Linda Schuyler has been in high school for more than 30 years. The teacher-turned-producer is the co-creator of the internationally acclaimed television franchise that includes Degrassi Junior High and Degrassi: The Next Generation (still going strong as Degrassi). In the fictional Toronto Degrassi schools, students feeling “shy and lonely” tackle everything from overly strict parents to drugs and alcohol, sex and sexuality. Schuyler studied film and media studies at Innis College, where she says she developed her passion for TV. A slew of industry honours and an Order of Canada and Ontario later, Schuyler opens up to Lisa Bryn Rundle about the tumultuous world of high school TV dramas and her new show, The L.A. Complex.
You started off as a teacher, how did that turn into creating the Degrassi empire?
I was so frustrated by not being able to find any audiovisual materials for my students. There was nothing for adolescents. Finally I just realized: Maybe I should make it.
Degrassi Junior High broke ground when it came to representing teens’ real struggles. Is there one moment you look back on and think “I can’t believe we did that?”
I think it happened in the first season when we had our pregnant teenager, Spike. [We realized] there hadn’t been an authentic portrayal of a pregnant teenager on television before.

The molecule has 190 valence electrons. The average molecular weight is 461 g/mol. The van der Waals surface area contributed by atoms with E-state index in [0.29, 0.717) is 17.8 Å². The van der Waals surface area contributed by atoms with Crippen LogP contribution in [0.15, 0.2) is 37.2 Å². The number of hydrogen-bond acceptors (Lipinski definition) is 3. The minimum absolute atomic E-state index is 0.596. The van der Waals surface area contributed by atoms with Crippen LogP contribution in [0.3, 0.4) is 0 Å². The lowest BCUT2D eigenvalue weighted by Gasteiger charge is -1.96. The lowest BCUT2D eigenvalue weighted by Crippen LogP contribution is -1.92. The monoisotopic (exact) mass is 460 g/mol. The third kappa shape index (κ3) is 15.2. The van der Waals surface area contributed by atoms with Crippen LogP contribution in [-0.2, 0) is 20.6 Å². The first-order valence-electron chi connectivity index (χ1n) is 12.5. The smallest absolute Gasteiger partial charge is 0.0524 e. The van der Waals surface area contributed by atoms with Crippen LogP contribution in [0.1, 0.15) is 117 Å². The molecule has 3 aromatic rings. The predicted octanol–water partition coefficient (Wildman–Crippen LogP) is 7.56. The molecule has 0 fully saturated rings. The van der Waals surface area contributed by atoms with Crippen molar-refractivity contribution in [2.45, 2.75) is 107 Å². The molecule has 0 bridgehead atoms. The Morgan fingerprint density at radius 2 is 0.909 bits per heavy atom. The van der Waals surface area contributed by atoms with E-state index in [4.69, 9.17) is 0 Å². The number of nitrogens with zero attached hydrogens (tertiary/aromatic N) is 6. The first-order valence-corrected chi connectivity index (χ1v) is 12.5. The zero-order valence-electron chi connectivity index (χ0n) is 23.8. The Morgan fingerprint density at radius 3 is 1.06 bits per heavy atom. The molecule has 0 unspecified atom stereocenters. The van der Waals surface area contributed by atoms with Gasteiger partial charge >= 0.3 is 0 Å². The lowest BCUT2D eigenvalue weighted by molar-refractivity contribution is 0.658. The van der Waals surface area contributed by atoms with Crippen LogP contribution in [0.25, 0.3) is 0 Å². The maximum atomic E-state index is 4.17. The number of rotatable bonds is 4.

With Degrassi (formerly Degrassi: The Next Generation) you’ve broken more ground. Is it easier now to tackle some issues?
I definitely find it easier to tell stories [now] about sexuality. And two years ago we introduced our first transgender character.
Is it significant that you’ve been based out of Canada this whole time?
This show could only have been made in Canada. There’s more pushback from the [U.S.] audience [on controversial issues] than there is here.
Why is having a reflection of teen life on television so important?
Because it gives young people assurance. We just had Chaz Bono up here doing a guest role. He runs a support group for transgender kids. He had one kid say to him: “Degrassi saved my life. I wanted to commit suicide and I saw the transgender character portrayed on television and I realized I was not alone.” That’s why I do what I do.
Your newest production is The L.A. Complex. It’s been praised by critics, but Slate ran a headline about it that read “Surprise! The Lowest-Rated Show in Broadcast History Is Actually Great.” Is it a sign fans don’t want smart shows?
I try not to read too much into it. We know we’re connecting in the digital world – even though we have that wonderful headline.
How do you make sense of that disparity?
Oh, you can’t make sense of it. It’s the turbulent world of television that we live in.
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